What is it? What will it tell us?
How will it benefit people who stutter?
by Dennis Drayna, PhD
National Institute on Deafness and
Other Communication Disorders
National Institutes of Health
Research advances in genetics are in the news almost every day. Many of these news reports tell of the discovery of a gene that causes a disease or other medical problem. While these reports are often exciting and provocative, it is often not easy to understand exactly what has been discovered and how that discovery will help the people with that disorder. There are a number of studies on the genetics of stuttering now in progress. Findings from these studies are beginning to appear, and there is much hope that more discoveries, telling us more important information about stuttering, will soon be made. What exactly are these studies, and what do scientists hope to learn from them?
Several of the current genetic studies on stuttering, including our NIH Family Research Project on Stuttering, are technically known as linkage studies. In linkage studies, scientists attempt to find genetic markers that are co-inherited with stuttering in families. This co-inheritance in families is known as linkage. When a marker or markers show co-inheritance with stuttering, scientists know that these markers lie very close to the gene or genes that help cause stuttering in those families. Since scientists already know the location of each marker they test, discovering linkage to a marker tells them the location of the gene(s) involved. If scientists can find the location of these genes, they can learn a great deal about the contribution of each one of those genes to stuttering. In addition, they can use the information on where the genes are located to find, isolate, and study these genes.
What are these genetic markers? Anything that shows inherited differences in people is a genetic marker. A good example is your blood type. A person's blood type can be type A, type B, or type O, and each person inherits their blood type from their parents. The gene which specifies blood type resides on chromosome number 9. One of the first examples of linkage ever demonstrated in humans was co-inheritance of ABO blood type with a rare and unusual disease called nail-patella syndrome, in which people have abnormal fingernails and kneecaps. Knowing that the gene causing nail-patella syndrome is linked to the ABO blood type gene told scientists that the nail-patella syndrome gene is on chromosome number 9 as well. This information on where this gene is located allowed scientists to find this gene and to see how it was different in people with nail-patella syndrome. This discovery revealed new information on how fingernails and kneecaps develop, and how these two parts of the body are actually related to each other. The goal of linkage studies on stuttering are exactly the same.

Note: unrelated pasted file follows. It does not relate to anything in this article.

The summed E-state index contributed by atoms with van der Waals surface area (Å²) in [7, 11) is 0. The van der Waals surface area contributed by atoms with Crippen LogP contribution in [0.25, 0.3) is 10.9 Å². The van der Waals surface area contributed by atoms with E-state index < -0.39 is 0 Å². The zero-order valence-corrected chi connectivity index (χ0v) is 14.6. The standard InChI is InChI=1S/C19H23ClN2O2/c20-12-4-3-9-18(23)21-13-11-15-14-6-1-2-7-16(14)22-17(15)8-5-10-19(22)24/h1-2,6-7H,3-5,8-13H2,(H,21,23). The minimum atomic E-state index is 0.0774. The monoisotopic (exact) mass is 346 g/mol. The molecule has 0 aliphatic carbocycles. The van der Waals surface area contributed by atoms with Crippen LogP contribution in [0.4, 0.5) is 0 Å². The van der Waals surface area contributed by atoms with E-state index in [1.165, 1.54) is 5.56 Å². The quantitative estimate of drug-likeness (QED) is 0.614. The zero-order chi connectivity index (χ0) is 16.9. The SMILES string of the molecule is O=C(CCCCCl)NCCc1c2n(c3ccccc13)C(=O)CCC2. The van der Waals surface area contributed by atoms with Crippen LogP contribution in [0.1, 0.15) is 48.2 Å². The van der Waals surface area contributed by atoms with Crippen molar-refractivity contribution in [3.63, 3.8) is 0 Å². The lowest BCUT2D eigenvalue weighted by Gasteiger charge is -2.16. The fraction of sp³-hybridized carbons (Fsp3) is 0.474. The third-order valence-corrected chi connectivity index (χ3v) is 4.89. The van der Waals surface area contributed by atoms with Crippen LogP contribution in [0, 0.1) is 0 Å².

Scientists hope to find the genes that can cause stuttering, to see what these genes do, both in normally fluent people and in those who stutter. How will this help people who stutter? First, despite decades of effort by dedicated researchers, no underlying cause of stuttering has been found. While many stuttering therapy methods have proven to be helpful, understanding the underlying causes of stuttering will be a tremendous aid in designing new and better therapies. Even before this point, however, having good genetic markers for stuttering could help with stuttering diagnosis, identifying those that stutter because of genetic factors. These could help identify individuals at risk in families, and help get early intervention started in those who need it most. It's an exciting time in stuttering research. We have good reason to hope for better understanding of this age-old problem within the coming few years.